Chateau Grand Traverse
Ed O'Keefe III, president
It started with one vineyard in 1974. Now Chateau Grand Traverse is in its second generation of family winemaking – producing 18 wine varieties from four vineyards.
"We've always dabbled in export a little bit, but in recent years we have gained enough production that we can now go after other markets," O'Keefe says. "We ship six different wines to China currently, but it looks like the one that they are focusing in on is our No. 1 seller, Late Harvest Riesling.
"What might seem like an innocuous request may turn into something big," O'Keefe says. "Our Chinese connection happened through a gentleman who is from China but was living in Chicago and really liked our wines. They have an import company in China, and we pursued it. You just never know when an opportunity is going to rise – you need to follow through on it."
O'Keefe says Chateau is already seeing a return of interest for their wines from Japan.
"Financially, exporting has not yet had an impact on our business, but we are pursuing it," O'Keefe says. "I think it can end up being a pretty significant thing. However, you have to crawl before you run."
He expects to be running soon and credits the far-reaching reputation of the state's fruit with paving the way. "The products that are made from Michigan fruit have tremendous potential in the world market, just from the high quality."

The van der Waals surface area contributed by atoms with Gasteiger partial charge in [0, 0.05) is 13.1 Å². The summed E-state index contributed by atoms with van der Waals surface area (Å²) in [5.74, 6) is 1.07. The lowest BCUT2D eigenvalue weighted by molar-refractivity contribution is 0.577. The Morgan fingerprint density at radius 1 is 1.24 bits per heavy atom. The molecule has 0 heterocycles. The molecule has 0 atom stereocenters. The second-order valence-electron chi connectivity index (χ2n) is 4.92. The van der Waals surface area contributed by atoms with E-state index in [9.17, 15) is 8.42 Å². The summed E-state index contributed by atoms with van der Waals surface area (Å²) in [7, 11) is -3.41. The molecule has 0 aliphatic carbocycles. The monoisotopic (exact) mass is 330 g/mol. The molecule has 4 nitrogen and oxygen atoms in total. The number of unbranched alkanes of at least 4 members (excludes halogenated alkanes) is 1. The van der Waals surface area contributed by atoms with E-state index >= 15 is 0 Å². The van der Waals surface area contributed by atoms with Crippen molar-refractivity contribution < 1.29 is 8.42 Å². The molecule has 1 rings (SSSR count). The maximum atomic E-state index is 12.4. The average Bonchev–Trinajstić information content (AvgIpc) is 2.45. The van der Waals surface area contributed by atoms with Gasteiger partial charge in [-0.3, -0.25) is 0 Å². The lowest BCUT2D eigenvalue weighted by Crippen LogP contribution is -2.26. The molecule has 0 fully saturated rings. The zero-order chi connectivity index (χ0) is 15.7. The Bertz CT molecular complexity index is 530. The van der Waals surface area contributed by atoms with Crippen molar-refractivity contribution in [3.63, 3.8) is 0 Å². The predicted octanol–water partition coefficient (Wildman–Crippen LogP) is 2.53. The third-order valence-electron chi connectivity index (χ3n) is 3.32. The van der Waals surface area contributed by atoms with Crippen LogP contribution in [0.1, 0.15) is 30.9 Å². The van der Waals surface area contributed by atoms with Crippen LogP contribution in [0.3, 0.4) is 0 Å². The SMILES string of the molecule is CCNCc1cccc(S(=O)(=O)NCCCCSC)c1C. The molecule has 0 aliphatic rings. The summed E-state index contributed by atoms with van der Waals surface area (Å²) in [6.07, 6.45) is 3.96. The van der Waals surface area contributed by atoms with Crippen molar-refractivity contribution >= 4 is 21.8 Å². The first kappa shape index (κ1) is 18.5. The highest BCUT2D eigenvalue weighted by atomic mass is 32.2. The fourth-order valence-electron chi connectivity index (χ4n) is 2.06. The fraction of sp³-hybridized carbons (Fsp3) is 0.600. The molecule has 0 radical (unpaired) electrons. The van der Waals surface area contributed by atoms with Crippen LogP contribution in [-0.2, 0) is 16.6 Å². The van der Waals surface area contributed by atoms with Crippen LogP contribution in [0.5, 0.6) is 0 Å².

Cherry Central, Inc.
Richard Bogard, president
Located in Traverse City, Cherry Central launched in 1973. The company is a co-operative; it acts as the sales and marketing agency for several fruit growers and processors. Cherry Central sells products from Michigan-grown fruits and vegetables, including apples, blueberries, cherries, blended juices, cranberries and canned asparagus.
Cherry Central began exporting during their first year in business and now exports dried, canned and frozen fruit to 27 different countries, amounting to about 15 to 20 percent of Cherry Central's sales. Home to their biggest international buyers is Japan, Australia, Germany, United Kingdom and Israel.
"Exporting for our business has had a very favorable impact, increasing our sales, therefore increasing our revenue," Bogart says.
In 2010, Cherry Central focused on expanding its foreign markets and saw an increase of more than 20 percent in its export business. This year, it's projecting even greater growth.
Bogart's advice to interested exporters is to find a competent freight forwarder. Cherry Central utilizes a Michigan-based logistics firm that arranges for and ships its international exports.